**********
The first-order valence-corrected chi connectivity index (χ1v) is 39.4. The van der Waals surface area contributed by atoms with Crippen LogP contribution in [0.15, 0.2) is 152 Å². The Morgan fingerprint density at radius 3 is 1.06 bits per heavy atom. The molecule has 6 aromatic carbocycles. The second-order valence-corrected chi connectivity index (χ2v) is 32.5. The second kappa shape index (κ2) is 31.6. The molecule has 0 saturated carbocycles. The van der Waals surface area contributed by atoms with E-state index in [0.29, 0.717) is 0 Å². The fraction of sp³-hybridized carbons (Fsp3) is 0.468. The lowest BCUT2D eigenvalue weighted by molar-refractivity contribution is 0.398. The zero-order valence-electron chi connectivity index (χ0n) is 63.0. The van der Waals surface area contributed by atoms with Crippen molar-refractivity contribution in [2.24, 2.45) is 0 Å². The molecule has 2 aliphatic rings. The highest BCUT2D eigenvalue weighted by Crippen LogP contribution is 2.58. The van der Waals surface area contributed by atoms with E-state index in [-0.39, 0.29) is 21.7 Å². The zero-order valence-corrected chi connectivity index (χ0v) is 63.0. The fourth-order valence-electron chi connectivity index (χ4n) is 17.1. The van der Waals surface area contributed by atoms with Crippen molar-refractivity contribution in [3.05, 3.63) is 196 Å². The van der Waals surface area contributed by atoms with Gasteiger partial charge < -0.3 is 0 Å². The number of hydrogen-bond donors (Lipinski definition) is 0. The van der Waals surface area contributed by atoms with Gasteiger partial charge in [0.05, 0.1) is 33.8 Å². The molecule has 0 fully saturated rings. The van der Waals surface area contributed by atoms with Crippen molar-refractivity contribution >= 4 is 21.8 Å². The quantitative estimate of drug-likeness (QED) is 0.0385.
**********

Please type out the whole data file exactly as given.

The first-order valence-corrected chi connectivity index (χ1v) is 39.4. The van der Waals surface area contributed by atoms with Crippen LogP contribution in [0.15, 0.2) is 152 Å². The Morgan fingerprint density at radius 3 is 1.06 bits per heavy atom. The molecule has 6 aromatic carbocycles. The second-order valence-corrected chi connectivity index (χ2v) is 32.5. The second kappa shape index (κ2) is 31.6. The molecule has 0 saturated carbocycles. The van der Waals surface area contributed by atoms with E-state index in [0.29, 0.717) is 0 Å². The fraction of sp³-hybridized carbons (Fsp3) is 0.468. The lowest BCUT2D eigenvalue weighted by molar-refractivity contribution is 0.398. The zero-order valence-electron chi connectivity index (χ0n) is 63.0. The van der Waals surface area contributed by atoms with Crippen molar-refractivity contribution in [2.24, 2.45) is 0 Å². The molecule has 2 aliphatic rings. The highest BCUT2D eigenvalue weighted by Crippen LogP contribution is 2.58. The van der Waals surface area contributed by atoms with E-state index in [-0.39, 0.29) is 21.7 Å². The zero-order valence-corrected chi connectivity index (χ0v) is 63.0. The fourth-order valence-electron chi connectivity index (χ4n) is 17.1. The van der Waals surface area contributed by atoms with Crippen molar-refractivity contribution in [3.05, 3.63) is 196 Å². The van der Waals surface area contributed by atoms with Gasteiger partial charge < -0.3 is 0 Å². The number of hydrogen-bond donors (Lipinski definition) is 0. The van der Waals surface area contributed by atoms with Gasteiger partial charge in [0.05, 0.1) is 33.8 Å². The molecule has 0 fully saturated rings. The van der Waals surface area contributed by atoms with Crippen molar-refractivity contribution >= 4 is 21.8 Å². The quantitative estimate of drug-likeness (QED) is 0.0385.